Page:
To mark the new millennium, the liberal-leaning National Catholic Reporter sponsored a worldwide competition for a new artistic representation of Jesus Christ, with a $2,000 prize.
The winner was"Jesus of the People" by Vermont artist Janet McKenzie, who portrayed this new Jesus as robed, crowned in thorns, and black. Most strikingly, He is a woman. (The face itself is androgynous, but the model for the painting, as we are continually told, was a woman.)
One of the judges was Sister Wendy Beckett, the cloistered nun whose television series The Story of Painting (BBC) has become a high point of educational TV. Sister Wendy liked the "haunting image of a peasant Jesus-dark, thick-lipped, looking out on us with ineffable dignity, with sadness but with confidence. Over His white robe He draws the darkness of our lack of love, holding it to Himself, prepared to transform all sorrows if we will let Him." She told the National Catholic Reporter that she saw a "symbolic sheaf of wheat" and "a symbolic Eucharistic host." The painting "seems to me a totally surrendered Lord who draws us into this holy sacrifice."
Fair enough. But on the same page the artist, Ms. McKenzie, gave her version of the painting. What Sister Wendy saw as a sheaf of wheat, a rich biblical image, is actually a feather, symbolizing, in the artist's words "transcendent knowledge," "the Native American and the Great Spirit." The circle on the left that Sister Wendy saw as a communion wafer is actually "the yin-yang symbol representing perfect balance," a figure out of Eastern religion.
Clearly Sister Wendy was filtering her perception through her own piety. That is fitting in a way, a testimony to her own faith. But this image she praised is in fact an expression of a wholly different religion from that of Sister Wendy, conservative Catholics, and even the National Catholic Reporter. It is the image of a New Age Jesus, the avatar of all religions and the personification of cosmic humanity. In the words of the artist, "the essence of the work is simply that Jesus is all of us."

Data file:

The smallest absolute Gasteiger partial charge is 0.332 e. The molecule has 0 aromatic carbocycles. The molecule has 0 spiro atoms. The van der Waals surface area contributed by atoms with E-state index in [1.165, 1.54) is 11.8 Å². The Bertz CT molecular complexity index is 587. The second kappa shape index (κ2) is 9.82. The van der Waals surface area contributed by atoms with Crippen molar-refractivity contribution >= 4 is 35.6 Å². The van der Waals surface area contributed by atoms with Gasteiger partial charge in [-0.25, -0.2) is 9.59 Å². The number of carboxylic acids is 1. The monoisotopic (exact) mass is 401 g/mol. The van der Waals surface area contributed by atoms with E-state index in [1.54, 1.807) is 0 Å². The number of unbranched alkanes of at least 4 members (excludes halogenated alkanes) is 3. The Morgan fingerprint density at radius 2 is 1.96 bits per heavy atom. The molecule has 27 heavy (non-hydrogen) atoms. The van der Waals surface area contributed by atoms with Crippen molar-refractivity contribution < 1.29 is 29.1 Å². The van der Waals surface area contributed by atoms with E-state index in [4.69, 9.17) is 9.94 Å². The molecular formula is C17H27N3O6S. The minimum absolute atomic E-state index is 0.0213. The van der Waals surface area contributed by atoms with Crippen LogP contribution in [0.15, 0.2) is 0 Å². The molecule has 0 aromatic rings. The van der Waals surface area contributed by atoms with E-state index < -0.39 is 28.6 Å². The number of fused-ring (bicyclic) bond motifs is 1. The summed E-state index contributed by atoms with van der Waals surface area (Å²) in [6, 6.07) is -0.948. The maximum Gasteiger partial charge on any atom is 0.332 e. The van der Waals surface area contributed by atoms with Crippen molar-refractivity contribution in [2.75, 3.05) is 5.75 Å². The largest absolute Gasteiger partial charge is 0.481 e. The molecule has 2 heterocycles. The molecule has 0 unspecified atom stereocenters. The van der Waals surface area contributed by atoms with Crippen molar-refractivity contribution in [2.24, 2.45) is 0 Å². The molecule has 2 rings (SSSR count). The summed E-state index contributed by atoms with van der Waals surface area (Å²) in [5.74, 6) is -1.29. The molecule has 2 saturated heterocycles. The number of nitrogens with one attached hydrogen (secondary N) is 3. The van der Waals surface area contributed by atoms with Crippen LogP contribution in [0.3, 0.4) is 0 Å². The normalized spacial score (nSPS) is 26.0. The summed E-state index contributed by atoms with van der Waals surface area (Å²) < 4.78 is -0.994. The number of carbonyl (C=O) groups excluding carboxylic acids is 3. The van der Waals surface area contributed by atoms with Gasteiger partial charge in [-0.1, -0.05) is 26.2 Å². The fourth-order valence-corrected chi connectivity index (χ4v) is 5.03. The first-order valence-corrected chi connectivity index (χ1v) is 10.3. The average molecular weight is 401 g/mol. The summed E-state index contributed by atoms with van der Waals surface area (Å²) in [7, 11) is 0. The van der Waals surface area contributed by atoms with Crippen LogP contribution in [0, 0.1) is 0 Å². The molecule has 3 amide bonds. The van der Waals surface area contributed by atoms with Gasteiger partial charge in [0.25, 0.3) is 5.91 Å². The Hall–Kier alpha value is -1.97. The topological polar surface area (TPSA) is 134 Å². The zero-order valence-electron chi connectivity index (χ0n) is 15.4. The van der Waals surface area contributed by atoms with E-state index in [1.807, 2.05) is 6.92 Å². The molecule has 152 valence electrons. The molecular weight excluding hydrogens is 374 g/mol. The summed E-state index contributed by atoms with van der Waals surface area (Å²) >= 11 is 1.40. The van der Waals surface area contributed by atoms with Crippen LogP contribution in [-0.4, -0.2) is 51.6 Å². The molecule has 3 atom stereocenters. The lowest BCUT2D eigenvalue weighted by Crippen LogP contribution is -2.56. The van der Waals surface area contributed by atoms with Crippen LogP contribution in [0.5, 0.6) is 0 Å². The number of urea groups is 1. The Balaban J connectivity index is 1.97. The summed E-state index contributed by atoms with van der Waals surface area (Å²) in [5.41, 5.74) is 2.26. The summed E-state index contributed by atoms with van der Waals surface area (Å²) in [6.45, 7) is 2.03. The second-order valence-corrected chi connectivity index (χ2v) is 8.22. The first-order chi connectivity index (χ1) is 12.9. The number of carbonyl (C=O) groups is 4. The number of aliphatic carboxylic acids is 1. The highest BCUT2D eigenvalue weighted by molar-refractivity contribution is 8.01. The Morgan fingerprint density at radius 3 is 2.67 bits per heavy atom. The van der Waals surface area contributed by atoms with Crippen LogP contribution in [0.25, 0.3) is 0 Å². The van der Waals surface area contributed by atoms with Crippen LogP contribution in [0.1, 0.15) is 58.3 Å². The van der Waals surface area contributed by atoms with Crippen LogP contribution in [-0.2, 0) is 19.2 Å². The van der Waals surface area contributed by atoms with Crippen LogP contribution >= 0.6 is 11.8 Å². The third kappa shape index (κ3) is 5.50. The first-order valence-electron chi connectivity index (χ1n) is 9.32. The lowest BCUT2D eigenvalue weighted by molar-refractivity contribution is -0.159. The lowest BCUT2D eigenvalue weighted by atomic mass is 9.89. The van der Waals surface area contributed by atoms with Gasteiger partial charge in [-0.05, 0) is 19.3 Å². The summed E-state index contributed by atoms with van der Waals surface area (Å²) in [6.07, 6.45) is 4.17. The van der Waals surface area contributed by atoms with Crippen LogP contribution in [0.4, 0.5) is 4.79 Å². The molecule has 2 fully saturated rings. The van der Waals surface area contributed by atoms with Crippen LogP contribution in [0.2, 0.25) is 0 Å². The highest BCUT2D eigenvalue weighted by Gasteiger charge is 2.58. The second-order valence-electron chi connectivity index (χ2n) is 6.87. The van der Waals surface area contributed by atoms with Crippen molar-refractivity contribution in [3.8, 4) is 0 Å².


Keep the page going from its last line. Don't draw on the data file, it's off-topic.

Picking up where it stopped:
But the Jesus of the Bible was no mystical ideal nor a Platonic everyman. He was certainly no one who could be appropriated by pagan religions. He was the Word made flesh, a particular human being--living in a particular historical time and a particular culture--who happened to be God Incarnate. Those who "spiritualize" Jesus by turning Him into an abstraction or a symbol may feel modern, but they have only fallen into the ancient heresies of Docetism and Gnosticism, "deceivers, who do not acknowledge Jesus Christ as coming in the flesh" (2 John 1:7).
The uniqueness of Jesus-and His Lordship, even over those who reject Him-is suggested by the fact that hardly anyone will ever criticize Him. It is easy to disagree with earthly teachers. Socrates, Aristotle, Marx, Freud, Darwin, and even religious figures such as Mohammed or Buddha, all have ardent critics. Jesus, though, "taught as one who had authority, and not as their teachers" (Matthew 7:29). Consequently, no one wants to be on the other side of Jesus. Many "recreate Him." Marxists make Him a revolutionary; feminists make Him a feminist; businessmen make Him a CEO.
On the other hand, Jesus remains, as He said He would, a scandal and a stumbling block. Try saying that Jesus is the only way to salvation in a crowd of multiculturalists. Or try praying in the name of Jesus in a statehouse or at a high-school football game. Generic religion might be socially acceptable, but bring the real Jesus into it, and tolerance ends. No wonder the effort now is to co-opt Jesus, to make Him generic. But it just doesn't work.
Jesus recently made the cover of Newsweek, which surveyed how He is seen in other cultures and other religions. The cover story was yet one more universalistic projection, but at the end, the writer, Kenneth L. Woodward, made a startlingly astute point: "Clearly, the cross is what separates the Christ of Christianity from every other Jesus. In Judaism there is no precedent for a Messiah who dies, much less as a criminal as Jesus did. In Islam, the story of Jesus' death is rejected as an affront to Allah himself. Hindus can accept only a Jesus who passes into peaceful samadhi, a yogi who escapes the degradation of death. The figure of the crucified Christ, says Buddhist Thich Nhat Hanh, 'is a very painful image to me. It does not contain joy or peace, and this does not do justice to Jesus.'"
Mr. Woodward concluded that there is "no room in other religions for a Christ who experiences the full burden of mortal existence-and hence there is no reason to believe in Him as the divine Son whom the Father resurrects from the dead."